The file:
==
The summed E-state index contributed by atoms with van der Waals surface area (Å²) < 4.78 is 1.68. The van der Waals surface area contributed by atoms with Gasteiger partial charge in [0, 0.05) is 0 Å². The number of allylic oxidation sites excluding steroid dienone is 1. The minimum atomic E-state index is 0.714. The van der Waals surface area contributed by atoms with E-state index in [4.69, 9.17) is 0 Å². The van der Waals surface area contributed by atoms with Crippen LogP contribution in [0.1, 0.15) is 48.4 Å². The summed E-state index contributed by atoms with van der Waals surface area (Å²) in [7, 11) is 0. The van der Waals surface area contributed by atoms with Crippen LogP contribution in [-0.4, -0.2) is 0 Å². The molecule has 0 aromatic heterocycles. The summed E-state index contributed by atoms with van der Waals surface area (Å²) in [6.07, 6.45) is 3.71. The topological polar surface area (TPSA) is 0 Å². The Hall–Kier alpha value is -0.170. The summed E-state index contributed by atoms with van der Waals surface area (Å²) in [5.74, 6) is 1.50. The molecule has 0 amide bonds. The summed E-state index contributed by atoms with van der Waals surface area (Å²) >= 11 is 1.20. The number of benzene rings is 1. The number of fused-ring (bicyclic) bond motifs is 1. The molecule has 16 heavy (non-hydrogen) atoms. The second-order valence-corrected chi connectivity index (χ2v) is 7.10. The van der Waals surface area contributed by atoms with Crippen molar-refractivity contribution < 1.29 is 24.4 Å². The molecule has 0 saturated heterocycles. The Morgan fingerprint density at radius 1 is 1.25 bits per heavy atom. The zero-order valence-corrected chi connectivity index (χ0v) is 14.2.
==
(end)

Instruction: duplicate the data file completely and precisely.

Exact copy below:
The summed E-state index contributed by atoms with van der Waals surface area (Å²) < 4.78 is 1.68. The van der Waals surface area contributed by atoms with Gasteiger partial charge in [0, 0.05) is 0 Å². The number of allylic oxidation sites excluding steroid dienone is 1. The minimum atomic E-state index is 0.714. The van der Waals surface area contributed by atoms with E-state index in [4.69, 9.17) is 0 Å². The van der Waals surface area contributed by atoms with Crippen LogP contribution in [0.1, 0.15) is 48.4 Å². The summed E-state index contributed by atoms with van der Waals surface area (Å²) in [7, 11) is 0. The van der Waals surface area contributed by atoms with Crippen LogP contribution in [-0.4, -0.2) is 0 Å². The molecule has 0 aromatic heterocycles. The summed E-state index contributed by atoms with van der Waals surface area (Å²) in [6.07, 6.45) is 3.71. The topological polar surface area (TPSA) is 0 Å². The Hall–Kier alpha value is -0.170. The summed E-state index contributed by atoms with van der Waals surface area (Å²) in [5.74, 6) is 1.50. The molecule has 0 amide bonds. The summed E-state index contributed by atoms with van der Waals surface area (Å²) >= 11 is 1.20. The number of benzene rings is 1. The number of fused-ring (bicyclic) bond motifs is 1. The molecule has 16 heavy (non-hydrogen) atoms. The second-order valence-corrected chi connectivity index (χ2v) is 7.10. The van der Waals surface area contributed by atoms with Crippen molar-refractivity contribution < 1.29 is 24.4 Å². The molecule has 0 saturated heterocycles. The Morgan fingerprint density at radius 1 is 1.25 bits per heavy atom. The zero-order valence-corrected chi connectivity index (χ0v) is 14.2.